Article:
Barry Bonds is whining again. This time heâ€™s complaining about the fact that the San Francisco Giants let him go. He said that the Giants would have already won a World Series championship if he was the team owner. He also said that San Francisco fans are his â€œfamily,â€ yet I have seen the man snub fans on several occasions with my own two eyes. If theyâ€™re his family, itâ€™s a dysfunctional one.
The fact is that releasing Barry Bonds when they did was a very astute move by the Giants. With his bloated salary, huge head and enormous ego, Bonds had become a major liability in the City by the Bay.
Many of my friends who used to be big Barry supporters will now admit that it was time for him to hit the road. He will be more valuable to an American League team anyway â€“ somewhere he can play Designated Hitter. Bonds needs a fresh start in a new city where the fans arenâ€™t accustomed to his antics yet.
This appeared today on www.cbssportsline.com
The 43-year-old home run king heard a long list of his accomplishments read during a special speaking forum Wednesday night hosted by the Commonwealth Club, then was asked by KGO Radio host Ray Taliaferro if he had really reached all those feats.
Fourteen All-Star game selections. A record seven NL MVPs. Eight Gold Glove awards.
"I did, and then I got fired," Bonds told a group of about 450 people in the audience. "Shame on me, huh?"
Bonds, who broke Hank Aaron's home run record with No. 756 on Aug. 7, was told last month by Giants owner Peter Magowan he would not be brought back for a 16th season in San Francisco.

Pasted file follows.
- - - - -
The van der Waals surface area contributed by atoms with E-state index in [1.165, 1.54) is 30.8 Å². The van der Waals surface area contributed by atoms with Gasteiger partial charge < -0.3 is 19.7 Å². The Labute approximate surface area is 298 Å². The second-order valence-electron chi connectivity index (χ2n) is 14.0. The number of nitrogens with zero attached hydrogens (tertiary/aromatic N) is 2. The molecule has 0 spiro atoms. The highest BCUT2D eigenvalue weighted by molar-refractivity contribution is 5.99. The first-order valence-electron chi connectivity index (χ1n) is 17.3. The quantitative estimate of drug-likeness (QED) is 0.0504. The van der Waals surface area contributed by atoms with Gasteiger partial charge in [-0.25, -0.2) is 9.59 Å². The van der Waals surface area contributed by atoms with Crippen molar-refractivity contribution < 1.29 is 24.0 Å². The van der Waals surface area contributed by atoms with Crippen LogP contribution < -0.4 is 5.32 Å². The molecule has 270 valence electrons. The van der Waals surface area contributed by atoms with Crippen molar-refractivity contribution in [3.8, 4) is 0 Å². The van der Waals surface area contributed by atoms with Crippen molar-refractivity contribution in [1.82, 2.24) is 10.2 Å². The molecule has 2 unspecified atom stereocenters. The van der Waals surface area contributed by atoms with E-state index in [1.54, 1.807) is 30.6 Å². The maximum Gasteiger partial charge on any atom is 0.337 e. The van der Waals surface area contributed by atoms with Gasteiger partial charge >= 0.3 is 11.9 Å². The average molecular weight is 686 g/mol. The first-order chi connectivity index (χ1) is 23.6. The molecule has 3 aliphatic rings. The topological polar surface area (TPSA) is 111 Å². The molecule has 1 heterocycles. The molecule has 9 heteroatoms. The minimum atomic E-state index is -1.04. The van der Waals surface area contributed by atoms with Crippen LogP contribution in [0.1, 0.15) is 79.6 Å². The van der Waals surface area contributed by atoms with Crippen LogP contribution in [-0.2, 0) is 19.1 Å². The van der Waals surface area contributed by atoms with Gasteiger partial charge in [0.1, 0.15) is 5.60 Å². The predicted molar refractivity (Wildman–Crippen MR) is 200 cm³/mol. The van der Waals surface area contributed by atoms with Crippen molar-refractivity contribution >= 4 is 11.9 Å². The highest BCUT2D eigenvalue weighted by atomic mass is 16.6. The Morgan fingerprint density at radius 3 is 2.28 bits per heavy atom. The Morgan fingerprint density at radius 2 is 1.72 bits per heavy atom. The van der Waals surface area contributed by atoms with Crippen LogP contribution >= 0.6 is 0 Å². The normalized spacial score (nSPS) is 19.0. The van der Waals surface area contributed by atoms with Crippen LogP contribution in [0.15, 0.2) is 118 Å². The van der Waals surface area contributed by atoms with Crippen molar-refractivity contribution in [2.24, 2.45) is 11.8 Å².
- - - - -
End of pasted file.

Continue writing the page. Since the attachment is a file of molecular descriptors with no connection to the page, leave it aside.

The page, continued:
Bonds, dressed in a dark suit jacket and tie, entered to a roaring standing ovation and repeatedly drew loud applause from an adoring crowd through the nearly 90-minute forum. They chanted, "Barry! Barry!" One person hollered, "We love you." Others took pictures on cell phone cameras or sported shirts with Bonds' No. 25.
Yes, this was a glorified pep rally in a swanky downtown San Francisco hotel featuring five ovations and two of those standing -- for a star baseball player who didn't even stick around when his team paid tribute to him with a video presentation during the final home game of the season. Outside the ballroom where he spoke, Game 1 of the World Series between the Red Sox and Rockies at Fenway Park showed on a TV.
"I don't have fans in San Francisco -- this is my family," said Bonds, who used to bounce around the clubhouse at Candlestick Park as a boy while hanging out with his late father, Bobby, and Hall of Fame godfather Willie Mays.
When Taliaferro asked about Bonds' many splash-hit home runs, the slugger replied, "They call it McCovey Cove, but I've rewritten it a little bit."
That part of San Francisco Bay beyond the right field arcade of the Giants' waterfront ballpark is named for Hall of Famer Willie McCovey.
Bonds, who just completed his 22nd major league season, has 762 career home runs. Taliaferro read select questions from members of an audience that included actor Danny Glover, one asking Bonds whether he would play for $5 million and bat fifth for San Francisco if that were an option for 2008.
"I told Peter Magowan, 'If I'm a part-time player, I'm still better than your full-time player, and it's a wise idea to keep me,' " Bonds said.â€ We still have time. Things might change."
Bonds also said that if he were running the franchise, the Giants would have won a World Series by now. They fell five outs short in 2002, and one thing the slugger is still missing on his remarkable resume is a championship ring.
Copyright © 2010 Ed Attanasio
Bye Bye Bobblehead!
Copyright © 2010 Ed Attanasio
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